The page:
London anti-Uber taxi protest, June 11, 2014

David Holt/Flickr

London anti-Uber taxi protest, June 11, 2014

Voices


Depending on your point of view, Uber, the mobile taxi-booking app, is either a triumph for consumer choice or a failure of regulators to protect the livelihood of the traditional taxi driver.

On June 11, in fact, thousands of taxi drivers in London and other big cities across Europe protested against the failure of regulators to protect them from what they perceive as the unfair or unlawful competition presented by Uber-operated cabs. Downloads of the Uber app jumped 850 percent in London in a span of just 36 hours last week, and rose to second place from number 26 on Apple’s iTunes U.K. store throughout the protests, making it clear that consumers are voting with their smartphones for choice, convenience, and possibly lower fares.

What is also clear is that the disruption of another industry by new digital technologies is well under way, and not everyone is as thrilled as consumers that innovation is turning many traditional industries inside out. This is not to say that the consumer view should always trump the concerns of, in this case, regulated taxi drivers. It is just that disruptive service providers, by their very nature, innovate at a speed that makes it harder than ever for regulators to balance the needs of value-seeking and innovation-hungry consumers with the needs of the very industries they regulate.

Uber is just one such example, but as digital technology removes barriers in the way of companies seeking to enter new industries, the existing model of industry-based regulation is being challenged, and the machinery of regulation must adapt.

New, convenient and often cheaper market entrants are encouraging consumers to abandon traditional service providers. Hotel chains and car-rental companies, for example, face a huge challenge with the explosion of sole trading — or “sharing” — enabled by websites and apps such as Airbnb. With more than 600,000 small and medium enterprises on its books, Airbnb makes enough on its bookings to generate an enterprise valuation greater than that of Hyatt Hotels and Wyndham Worldwide. It is now in advanced talks to raise capital that would value Airbnb at around $10 billion.

But Airbnb is not immune from the scrutiny of regulators, and the company has just agreed to provide some of its customer data to the New York attorney general, who is concerned that some of its members may be violating state housing laws.

Digital disruption isn’t just a consumer story. It is also reshaping how businesses buy goods and services from other businesses. For example, Alibaba, an Internet e-commerce marketplace in China, analyzed the data it had on its small-business customers and vendors, rated their creditworthiness, and targeted them with offers of commercial loans. As of July 2013, it claimed to have extended more than $16 billion to more than 300,000 small businesses. Stretching the brand, it is set to launch its first online marketplace in the U.S., and also launched a money-market fund that grew into China’s largest within seven months, and acquired an asset-management firm to manage the money.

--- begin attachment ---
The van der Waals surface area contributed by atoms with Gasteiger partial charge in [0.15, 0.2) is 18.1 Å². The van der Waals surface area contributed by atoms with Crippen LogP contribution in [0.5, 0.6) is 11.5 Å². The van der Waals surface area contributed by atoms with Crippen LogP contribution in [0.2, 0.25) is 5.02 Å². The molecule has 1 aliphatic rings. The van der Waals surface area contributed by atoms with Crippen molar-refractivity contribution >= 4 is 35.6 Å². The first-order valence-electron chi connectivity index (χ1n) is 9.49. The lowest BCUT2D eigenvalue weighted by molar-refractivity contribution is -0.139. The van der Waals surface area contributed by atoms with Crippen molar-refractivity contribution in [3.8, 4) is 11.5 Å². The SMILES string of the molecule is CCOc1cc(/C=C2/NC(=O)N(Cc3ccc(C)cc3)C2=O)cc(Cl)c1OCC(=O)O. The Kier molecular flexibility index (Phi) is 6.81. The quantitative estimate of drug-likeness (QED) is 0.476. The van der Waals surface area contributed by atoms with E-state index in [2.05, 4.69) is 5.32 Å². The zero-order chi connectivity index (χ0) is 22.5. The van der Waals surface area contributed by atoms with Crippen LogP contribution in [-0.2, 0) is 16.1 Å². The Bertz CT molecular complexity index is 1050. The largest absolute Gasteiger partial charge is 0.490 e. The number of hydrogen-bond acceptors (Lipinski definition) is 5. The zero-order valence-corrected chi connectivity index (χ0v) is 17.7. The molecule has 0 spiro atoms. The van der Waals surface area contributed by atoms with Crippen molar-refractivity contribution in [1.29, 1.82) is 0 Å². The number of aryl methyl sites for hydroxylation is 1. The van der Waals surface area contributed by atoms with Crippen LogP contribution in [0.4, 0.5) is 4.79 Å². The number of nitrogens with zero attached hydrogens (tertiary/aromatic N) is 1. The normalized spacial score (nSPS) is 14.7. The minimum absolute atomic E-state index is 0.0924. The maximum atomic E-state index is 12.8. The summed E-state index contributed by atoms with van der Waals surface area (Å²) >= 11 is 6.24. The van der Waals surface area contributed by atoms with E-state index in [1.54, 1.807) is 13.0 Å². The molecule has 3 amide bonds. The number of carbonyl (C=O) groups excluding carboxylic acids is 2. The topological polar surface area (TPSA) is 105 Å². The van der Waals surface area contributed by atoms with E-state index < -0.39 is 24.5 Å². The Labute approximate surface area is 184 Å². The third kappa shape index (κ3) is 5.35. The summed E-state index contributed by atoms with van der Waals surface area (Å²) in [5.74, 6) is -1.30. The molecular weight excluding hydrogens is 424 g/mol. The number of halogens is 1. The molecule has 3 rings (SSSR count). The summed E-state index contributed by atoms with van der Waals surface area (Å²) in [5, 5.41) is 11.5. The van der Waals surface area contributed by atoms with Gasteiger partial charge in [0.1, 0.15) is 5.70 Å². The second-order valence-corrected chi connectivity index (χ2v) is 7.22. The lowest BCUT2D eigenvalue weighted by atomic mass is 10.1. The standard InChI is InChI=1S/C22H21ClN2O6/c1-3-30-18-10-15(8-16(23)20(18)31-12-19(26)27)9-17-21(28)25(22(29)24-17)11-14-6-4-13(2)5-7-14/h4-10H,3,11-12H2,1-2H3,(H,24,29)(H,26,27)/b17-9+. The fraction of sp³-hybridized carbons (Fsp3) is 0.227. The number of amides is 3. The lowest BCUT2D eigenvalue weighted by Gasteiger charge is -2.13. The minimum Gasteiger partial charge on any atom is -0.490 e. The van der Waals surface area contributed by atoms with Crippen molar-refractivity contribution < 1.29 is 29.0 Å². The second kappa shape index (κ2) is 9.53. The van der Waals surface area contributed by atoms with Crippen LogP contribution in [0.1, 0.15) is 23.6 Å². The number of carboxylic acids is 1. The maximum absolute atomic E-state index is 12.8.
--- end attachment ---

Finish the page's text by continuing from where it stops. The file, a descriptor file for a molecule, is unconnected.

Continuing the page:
An Accenture survey of 500 business leaders from 10 economies found that 80 percent planned to pursue growth opportunities outside of their own industry — in collaboration with other industries, the public sector, or the nonprofit sector. As a result, the approach to regulation that has been built around traditional models of industry — from telecoms and taxis to banks and hotels — needs to be adapted to address these emerging “digitally contestable markets.”

First, there is a need for a shift in mindset from the regulation of industries to the regulation of “customer markets.” This means regulators need to fully understand how the relevant market they’ve traditionally addressed has changed, and to survey the industrial landscape through the lens of the customer experience. Consumers’ use of mobile wallets or PayPal, both online and in-store, for example, means they must think of the wider marketplaces for paying and saving, rather than focusing on formal financial services. Instead of health care, think staying healthy; instead of education, learning. Shifting the focus in this way will help regulators understand the broader array of players now helping customers to fulfill their life goals.

Collaboration will be extremely important, both with the wider business community and with other regulatory bodies. As the boundaries of customer markets shift, regulators will need to monitor developments together, figuring out as they go where responsibilities should most appropriately sit.

For regulators, change is really nothing new. Business innovation invariably challenges the ability of government agencies to keep up. What is new is the speed at which the business landscape is changing — rocket-fueled by digital technology.

As regulators attempt to keep pace with these digitally contestable markets, they will be seeking to not constrain the benefits of innovation or protect existing practice providers from disruption. What may appear today to be a phenomenon led by technology upstarts will become embedded across old and new companies in multiple sectors as they learn to embrace new digital business models at an increasingly rapid rate.

Matthew Robinson is the managing director of policy research at the Accenture Institute for High Performance, Accenture’s macroeconomic, geopolitical and business think tank. He focuses on innovation in markets, industries and corporate & public policy. Tim Cooper is a senior research fellow at the Accenture Institute for High Performance. His research focuses on the intersection of business and public policy, innovation in public service delivery and cross-sector collaboration. Both are based in London.



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